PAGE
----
As an Art-director, giving feedback on designs is an important part of my job. And at the same time, one of the most difficult aspects of it. Writer and speaker Scott Berkun wrote an article about this. Since everyone who works with a designer will have to deal with this sooner or later, I'm listing the highlights:
01.Ask questions first, shout something later
Have you been asked for feedback, but don't really know what the objectives are? Then it's quite a good idea to ask first. Unless you want your own personal preferences (taste) to be leading, and only people similar to you are going to use your product, of course 😀.
Protip: Ask "What are you trying to achieve here?" first.
02.Good / bad is not the same as beautiful / ugly
There is (unfortunately) no objective way yet to determine whether something is beautiful or ugly. Therefore, judge something on what it should do and not on what it looks like.
If you judge a fryer on its ability to play MP3s then there is a mismatch between what we are trying to achieve and how we judge it.
03.Get frameworks in place beforehand on which to judge something.
It helps enormously to think about the principles against which you can assess designs before starting a project. For example, you can define a Definition of Success, or set targets in the form of KPIs.
Example: At Pixelpillow, we always first define Design Principles at the beginning of a project, which provide guidance during the design process.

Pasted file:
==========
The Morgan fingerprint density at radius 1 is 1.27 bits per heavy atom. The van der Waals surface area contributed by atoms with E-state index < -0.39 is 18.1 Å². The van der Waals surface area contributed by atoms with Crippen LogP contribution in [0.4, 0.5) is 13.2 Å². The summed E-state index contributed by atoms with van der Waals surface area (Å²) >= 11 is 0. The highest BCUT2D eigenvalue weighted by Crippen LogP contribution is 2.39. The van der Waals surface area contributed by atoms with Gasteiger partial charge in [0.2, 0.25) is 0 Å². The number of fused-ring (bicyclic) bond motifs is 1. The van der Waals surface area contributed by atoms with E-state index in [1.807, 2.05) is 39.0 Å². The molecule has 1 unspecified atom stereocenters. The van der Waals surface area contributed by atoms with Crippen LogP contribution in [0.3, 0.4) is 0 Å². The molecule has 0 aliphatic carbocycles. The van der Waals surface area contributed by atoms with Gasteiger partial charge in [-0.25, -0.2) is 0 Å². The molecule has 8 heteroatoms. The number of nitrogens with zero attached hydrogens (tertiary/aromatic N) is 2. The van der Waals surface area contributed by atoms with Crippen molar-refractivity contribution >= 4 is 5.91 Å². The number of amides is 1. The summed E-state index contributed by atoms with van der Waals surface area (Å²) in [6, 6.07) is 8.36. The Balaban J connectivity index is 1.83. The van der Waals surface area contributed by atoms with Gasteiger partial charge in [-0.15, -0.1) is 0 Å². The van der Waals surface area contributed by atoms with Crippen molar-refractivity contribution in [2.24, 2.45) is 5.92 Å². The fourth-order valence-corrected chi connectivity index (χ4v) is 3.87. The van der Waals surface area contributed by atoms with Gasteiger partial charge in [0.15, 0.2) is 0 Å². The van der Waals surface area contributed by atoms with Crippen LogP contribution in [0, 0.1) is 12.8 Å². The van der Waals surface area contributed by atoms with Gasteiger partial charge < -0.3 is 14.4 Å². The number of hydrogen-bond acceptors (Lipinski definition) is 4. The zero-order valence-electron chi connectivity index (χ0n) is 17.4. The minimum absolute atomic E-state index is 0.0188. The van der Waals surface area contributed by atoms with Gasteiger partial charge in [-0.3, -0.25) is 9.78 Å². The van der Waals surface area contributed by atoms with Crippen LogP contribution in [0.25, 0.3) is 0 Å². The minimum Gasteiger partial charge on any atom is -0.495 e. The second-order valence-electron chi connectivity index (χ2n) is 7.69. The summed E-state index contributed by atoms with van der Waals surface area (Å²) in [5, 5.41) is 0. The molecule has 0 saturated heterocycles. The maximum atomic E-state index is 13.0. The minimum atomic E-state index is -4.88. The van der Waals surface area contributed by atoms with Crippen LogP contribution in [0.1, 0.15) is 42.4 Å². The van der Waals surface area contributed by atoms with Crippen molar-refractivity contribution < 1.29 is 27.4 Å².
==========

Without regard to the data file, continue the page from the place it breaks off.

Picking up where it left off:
04.Point out not only what is wrong, but also what is already right.
We tend to focus on what is not working well. Pointing out what does work well makes it easier to determine what still needs to be done.
Talk as much about what is, as about what is not
05.Not all feedback makes things better
Be aware that changes made in response to your feedback can potentially make the product worse on other aspects.
Example: if the feedback is to strengthen the brand by making the logo bigger, the 'ordering' falls as a result
Assume that the other person has done their best and put a lot of time and energy into the design. Therefore, take your time in giving feedback and don't do it in a hurry in between. Also, giving feedback is not a competition in coming across as smart and critical. So always ask yourself: does my feedback make this design better?
Good criticism must be an act of respect: an act of communication with the intention of helping the other person do better work, or understand their work better.